So I provide a source that supports my point. Then defend my source by pointing out that it has, in fact, included charges which you say were left out, then you respond with:

“Here you go getting personally insulting.”
“If you truly knew what you were talking about it wouldn’t be so bad….”
“But you can’t make a point without being personally insulting.”
“….before you start hurling insults.”

Hell, at some point ‘I’ might start to get insulted.

Enough of the cat fight … back the the actual electricity costs on a fast charger, .. I am not going to argue that a low use fast charger is going to get hit by demand charges and the effective rate could run up well over 10c/ kwh. But I think we both agree (? maybe) that it will greatly depend on the individual utility’s rate structure. If you want to dig up an actual bill to prove this point (which I don’t doubt) then, by all means, go ahead.

The charges are effectively left out since they are, to quote an oft used phrase ‘immaterial’ to the results of the chart.

The other way this chart is misleading is it vastly overstates my cost, since it is averaged in with Confiscatory Consolidated Edison, who also operates a bit in upstate NY.

Biggest problem I see are the very limited bays being ICEd. I have a Rex and try to stay on electric whenever I can. But the number if times I’ve turned up and not been able to charge is awful. Sometimes even an Ev owner will choose not to move away after also.
Until this us solved I cannot see anyone risking arriving needing an 80% charge unless they have a rex or hybrid.

This should be an easy fix.

The charging station could give you a “grace period” of 15 or 20 minutes once the charge has completed, then it could start charging you for the parking — encouraging the already charged EV to move along.

Sounds like a neat idea, but to have consumer acceptance is probably another issue with a fee structure like that.
Look at Norway. They have it figured out and it’s working great. What are they doing?
Simply biling by the minute.

…. which sounds closely related to my “easy fix”.

Sounds to me that the Norway meter keeps running at the same rate wether you are charging or have finished charging.

/I’m certainly not arguing against “charge by the minute”,.. but I think we can all agree there needs to be a balance between “carrot and stick” to get EV drivers to come in for a charge and then move off as soon as they are done.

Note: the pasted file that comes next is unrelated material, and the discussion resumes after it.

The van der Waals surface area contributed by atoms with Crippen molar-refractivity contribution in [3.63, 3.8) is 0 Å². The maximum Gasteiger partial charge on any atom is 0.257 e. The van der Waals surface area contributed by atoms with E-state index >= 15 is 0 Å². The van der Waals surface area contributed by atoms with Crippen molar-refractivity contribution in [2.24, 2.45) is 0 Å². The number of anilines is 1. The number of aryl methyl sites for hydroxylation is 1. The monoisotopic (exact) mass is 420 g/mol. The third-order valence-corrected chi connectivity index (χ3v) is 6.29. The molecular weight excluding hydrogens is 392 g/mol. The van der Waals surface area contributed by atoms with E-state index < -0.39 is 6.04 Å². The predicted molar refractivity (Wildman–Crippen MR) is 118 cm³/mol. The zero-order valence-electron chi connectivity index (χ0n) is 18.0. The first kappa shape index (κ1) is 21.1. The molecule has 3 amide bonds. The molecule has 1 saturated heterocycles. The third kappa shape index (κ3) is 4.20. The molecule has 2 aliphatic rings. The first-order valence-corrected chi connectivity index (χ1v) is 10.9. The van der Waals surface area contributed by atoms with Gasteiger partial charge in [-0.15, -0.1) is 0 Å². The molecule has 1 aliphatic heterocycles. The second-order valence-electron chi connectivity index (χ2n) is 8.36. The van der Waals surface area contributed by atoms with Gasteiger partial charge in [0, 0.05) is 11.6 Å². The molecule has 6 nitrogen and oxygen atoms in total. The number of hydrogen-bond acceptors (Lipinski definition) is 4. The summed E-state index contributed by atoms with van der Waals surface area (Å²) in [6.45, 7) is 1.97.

Their needs to be a new charger design that can manage several cars at the same time,… i.e. multiple plugs to the same charger that manages “the que” automatically. EV drivers who know they are going to be at the parking spot for a longer period of time can input this information and perhaps get billed at a lower rate per kwh.

/I expect (hope) we’ll see lots of innovation as EVs and charging stations become more ubiquitous.

Very true. One thing (out of a couple that come to mind) is having the fast chargers on an island type base. This makes it possible that in the cases where the chargers are blocked an EV can still reach them to start charging.

EVgo has some installations like this.

The utility Vector in New Zealand only installs two fast chargers on this type of island pier.

See pics on PlugShare listing:

Auckland Airport Shopping Centre

If Ecotricity are going to make the return required to grow the network the system needs to have a higher utilisation factor across the network. Its clear that outside of peek times the majority of the pumps stand idle, more so since the flat rate charge. As a PHEV driver I am supportive of the £6 for peek times as EV drivers have the greater need, but in the quiet periods I would expect the cost to be reduced to a sensible lower rate to encourage use of the system by all EV/PHEV drivers providing a greater return for Ecotricity whilst increasing the number of electric miles driven.

Do you know what the maximum power that the Outlander can take? I’m assuming it’s about 20kW. So, like the Ecotricity bloke said, they could install much lower cost charging stations to satisfy the needs of PHEV owners. If they charged half the price per minute of the 50kW stations, then you could also more cost effectively top off your Leaf, i3 or e-Golf after filling the first 75% on the faster charger.